For 15 years, we’ve been inundated with stories about Elizabeth Smart. Particularly here in Utah.

How, at the age of 14, she was kidnapped from her Salt Lake City bedroom by Brian David Mitchell and held captive for the next nine months. How, hope against hope, she was found alive.

But you’ve never heard it like this: from Smart’s own mouth in the two-part “Elizabeth Smart: Autobiography” (Sunday and Monday at 10 p.m. on A&E) and the TV movie “I Am Elizabeth Smart” (Saturday, Nov. 12, at 6 p.m. on Lifetime).

“You may think you know my story, but the truth is you don’t,” she says as the TV movie begins.

“I Am” is not about the search, it’s about what happened to her while others were searching. “Autobiography” features a variety of voices — family members, law enforcement, witnesses — but the focus remains on Smart.

“Autobiography” is stunning in its simplicity. In a head-and-shoulders camera shot, Smart speaks frankly about her ordeal. It’s chilling and inspiring.

That narrative is translated into “I Am Elizabeth Smart,” which is gripping and ghastly.

Rape was never mentioned in the “The Elizabeth Smart Story” in 2003; in “I Am,” we see Elizabeth (Alana Boden) dragged from her home and raped by Mitchell (Skeet Ulrich) as Barzee (Deirdre Lovejoy) prays outside. It’s not graphic, but it is appalling.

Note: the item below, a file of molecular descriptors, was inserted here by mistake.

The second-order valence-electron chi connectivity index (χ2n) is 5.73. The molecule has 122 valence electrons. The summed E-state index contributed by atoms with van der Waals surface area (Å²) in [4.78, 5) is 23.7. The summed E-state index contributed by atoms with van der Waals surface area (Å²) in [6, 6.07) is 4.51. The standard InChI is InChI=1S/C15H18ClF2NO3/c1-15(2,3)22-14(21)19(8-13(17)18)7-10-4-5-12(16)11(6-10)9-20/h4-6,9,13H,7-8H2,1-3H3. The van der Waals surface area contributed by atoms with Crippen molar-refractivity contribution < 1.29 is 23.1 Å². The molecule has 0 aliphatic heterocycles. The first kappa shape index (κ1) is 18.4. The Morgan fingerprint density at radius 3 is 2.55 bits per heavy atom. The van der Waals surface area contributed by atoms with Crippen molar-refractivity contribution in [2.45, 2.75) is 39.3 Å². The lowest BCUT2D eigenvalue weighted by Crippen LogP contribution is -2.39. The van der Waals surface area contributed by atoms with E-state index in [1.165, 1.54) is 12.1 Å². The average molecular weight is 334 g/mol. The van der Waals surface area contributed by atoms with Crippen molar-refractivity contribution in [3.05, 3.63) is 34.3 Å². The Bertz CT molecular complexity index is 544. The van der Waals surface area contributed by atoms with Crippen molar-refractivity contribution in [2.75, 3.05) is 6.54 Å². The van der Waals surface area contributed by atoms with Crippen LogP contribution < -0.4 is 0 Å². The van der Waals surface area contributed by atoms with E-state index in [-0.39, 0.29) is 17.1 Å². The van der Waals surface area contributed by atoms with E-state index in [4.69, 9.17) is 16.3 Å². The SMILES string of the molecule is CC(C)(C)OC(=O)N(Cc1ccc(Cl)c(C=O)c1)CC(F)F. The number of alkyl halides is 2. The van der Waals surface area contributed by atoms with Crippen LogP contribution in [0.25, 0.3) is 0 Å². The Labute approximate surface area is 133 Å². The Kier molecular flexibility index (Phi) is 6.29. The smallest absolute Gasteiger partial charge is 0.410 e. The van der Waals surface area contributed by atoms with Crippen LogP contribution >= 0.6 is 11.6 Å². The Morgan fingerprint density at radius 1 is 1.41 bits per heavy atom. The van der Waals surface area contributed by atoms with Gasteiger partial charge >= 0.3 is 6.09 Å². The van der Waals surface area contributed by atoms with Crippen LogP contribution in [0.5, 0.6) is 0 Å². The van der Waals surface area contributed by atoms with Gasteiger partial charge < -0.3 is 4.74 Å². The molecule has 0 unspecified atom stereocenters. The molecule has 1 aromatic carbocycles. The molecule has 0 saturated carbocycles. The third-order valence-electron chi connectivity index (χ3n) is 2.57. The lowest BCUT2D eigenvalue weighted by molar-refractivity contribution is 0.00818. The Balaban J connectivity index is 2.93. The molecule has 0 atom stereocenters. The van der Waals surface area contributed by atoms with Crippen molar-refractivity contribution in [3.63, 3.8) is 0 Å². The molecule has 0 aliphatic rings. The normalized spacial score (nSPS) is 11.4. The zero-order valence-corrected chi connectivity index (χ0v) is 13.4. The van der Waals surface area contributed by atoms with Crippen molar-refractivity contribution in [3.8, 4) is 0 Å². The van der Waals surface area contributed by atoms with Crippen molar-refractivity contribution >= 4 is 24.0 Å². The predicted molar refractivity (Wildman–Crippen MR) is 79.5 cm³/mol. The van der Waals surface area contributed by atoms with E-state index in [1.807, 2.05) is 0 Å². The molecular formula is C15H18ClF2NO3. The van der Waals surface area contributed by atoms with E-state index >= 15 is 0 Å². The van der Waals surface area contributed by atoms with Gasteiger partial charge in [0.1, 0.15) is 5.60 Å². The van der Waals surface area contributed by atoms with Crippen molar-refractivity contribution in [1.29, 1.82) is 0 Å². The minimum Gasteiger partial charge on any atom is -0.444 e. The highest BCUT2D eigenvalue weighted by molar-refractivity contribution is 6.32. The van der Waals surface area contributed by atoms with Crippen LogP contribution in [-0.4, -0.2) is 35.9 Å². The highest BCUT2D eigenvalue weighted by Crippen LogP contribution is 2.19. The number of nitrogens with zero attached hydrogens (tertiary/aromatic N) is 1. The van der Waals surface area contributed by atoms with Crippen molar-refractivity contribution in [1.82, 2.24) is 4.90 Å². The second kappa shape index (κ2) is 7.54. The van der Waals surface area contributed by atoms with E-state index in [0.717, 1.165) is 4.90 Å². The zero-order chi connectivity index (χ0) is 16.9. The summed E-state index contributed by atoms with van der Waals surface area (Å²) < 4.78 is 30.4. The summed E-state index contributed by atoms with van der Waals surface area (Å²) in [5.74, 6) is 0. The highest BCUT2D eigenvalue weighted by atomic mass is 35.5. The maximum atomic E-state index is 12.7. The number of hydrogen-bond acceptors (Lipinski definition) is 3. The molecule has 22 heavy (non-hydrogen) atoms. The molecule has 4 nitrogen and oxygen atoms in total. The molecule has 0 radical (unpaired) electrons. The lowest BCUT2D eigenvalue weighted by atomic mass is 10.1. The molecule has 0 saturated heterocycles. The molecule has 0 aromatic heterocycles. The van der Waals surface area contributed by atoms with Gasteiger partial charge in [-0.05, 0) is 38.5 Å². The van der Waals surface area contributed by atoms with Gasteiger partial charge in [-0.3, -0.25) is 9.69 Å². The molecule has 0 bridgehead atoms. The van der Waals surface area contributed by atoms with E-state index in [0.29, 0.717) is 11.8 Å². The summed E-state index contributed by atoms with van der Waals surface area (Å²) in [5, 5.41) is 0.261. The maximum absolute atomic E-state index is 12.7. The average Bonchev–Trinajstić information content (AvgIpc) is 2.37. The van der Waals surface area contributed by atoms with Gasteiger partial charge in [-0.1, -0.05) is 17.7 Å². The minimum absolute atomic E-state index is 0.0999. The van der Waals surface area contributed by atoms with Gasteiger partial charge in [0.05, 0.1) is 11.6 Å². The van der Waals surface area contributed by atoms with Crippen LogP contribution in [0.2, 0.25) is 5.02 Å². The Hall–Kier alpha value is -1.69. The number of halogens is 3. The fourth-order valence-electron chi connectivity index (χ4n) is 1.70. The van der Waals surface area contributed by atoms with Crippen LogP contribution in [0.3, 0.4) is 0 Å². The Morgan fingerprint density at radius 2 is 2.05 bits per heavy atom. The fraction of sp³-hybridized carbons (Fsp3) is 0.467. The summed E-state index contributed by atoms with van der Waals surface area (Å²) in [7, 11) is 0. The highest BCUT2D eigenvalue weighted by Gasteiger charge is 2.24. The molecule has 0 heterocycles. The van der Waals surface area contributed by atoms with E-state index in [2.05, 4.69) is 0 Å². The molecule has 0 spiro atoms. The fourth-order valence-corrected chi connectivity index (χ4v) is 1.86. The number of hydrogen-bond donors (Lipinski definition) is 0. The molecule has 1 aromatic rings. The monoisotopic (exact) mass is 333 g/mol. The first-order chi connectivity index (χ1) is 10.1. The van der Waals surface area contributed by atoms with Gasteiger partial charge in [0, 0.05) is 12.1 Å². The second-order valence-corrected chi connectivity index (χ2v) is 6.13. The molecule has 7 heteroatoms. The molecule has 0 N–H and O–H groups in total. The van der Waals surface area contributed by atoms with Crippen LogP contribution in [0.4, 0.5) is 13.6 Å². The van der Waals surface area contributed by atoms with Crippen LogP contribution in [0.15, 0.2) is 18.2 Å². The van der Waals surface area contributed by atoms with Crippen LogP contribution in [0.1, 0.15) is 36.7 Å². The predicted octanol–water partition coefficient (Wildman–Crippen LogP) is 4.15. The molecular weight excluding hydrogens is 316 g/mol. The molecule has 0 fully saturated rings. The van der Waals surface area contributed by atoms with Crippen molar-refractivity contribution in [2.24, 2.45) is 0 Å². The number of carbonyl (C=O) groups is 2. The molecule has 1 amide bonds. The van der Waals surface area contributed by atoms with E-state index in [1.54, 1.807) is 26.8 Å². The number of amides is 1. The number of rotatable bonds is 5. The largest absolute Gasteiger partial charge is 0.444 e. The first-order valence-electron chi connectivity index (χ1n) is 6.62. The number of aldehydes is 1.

The scene cuts to the real Smart, who says, “Do you want it to stop? So did I.”

Ulrich and Lovejoy are terrifying, and Boden brings that terror to life. Smart’s narration could have come across as a gimmick — but it works. We see a strong, determined Elizabeth Smart.

After watching the two programs, I’m even more astonished that Smart handled herself so well in front of a room full of cynical TV critics. She was open, honest and composed.

She can recount how she “was raped every single day — sometimes twice a day.” And she can joke about how what should be a quick trip to Costco “usually turns into an hour and 20 minutes” because so many people approach her. And that happens more, she says, when “I look like a hot mess. … I’m thinking, ‘No! You shouldn’t recognize me right now! Why don’t you notice me when I look nice?’ Maybe I should take more time to get ready sometimes.”

It’s amazing.

Not that she minds the attention. Except maybe when (as we learn in “Autobiography”) people ask her how, after her ordeal, she can have sex with her husband.

“Well, probably the same way everybody else does,” Smart says with a touch of exasperation.

Really people?

“Don’t get me wrong. I am human. Some days I’m, like, ‘Really?’ ” Smart says. “But I don’t know if I could ever move away from Utah. It’s kind of become like everyone’s my family. I love the people who live there because they cared so much. It was everyone keeping the story alive and vigilance that brought me home.”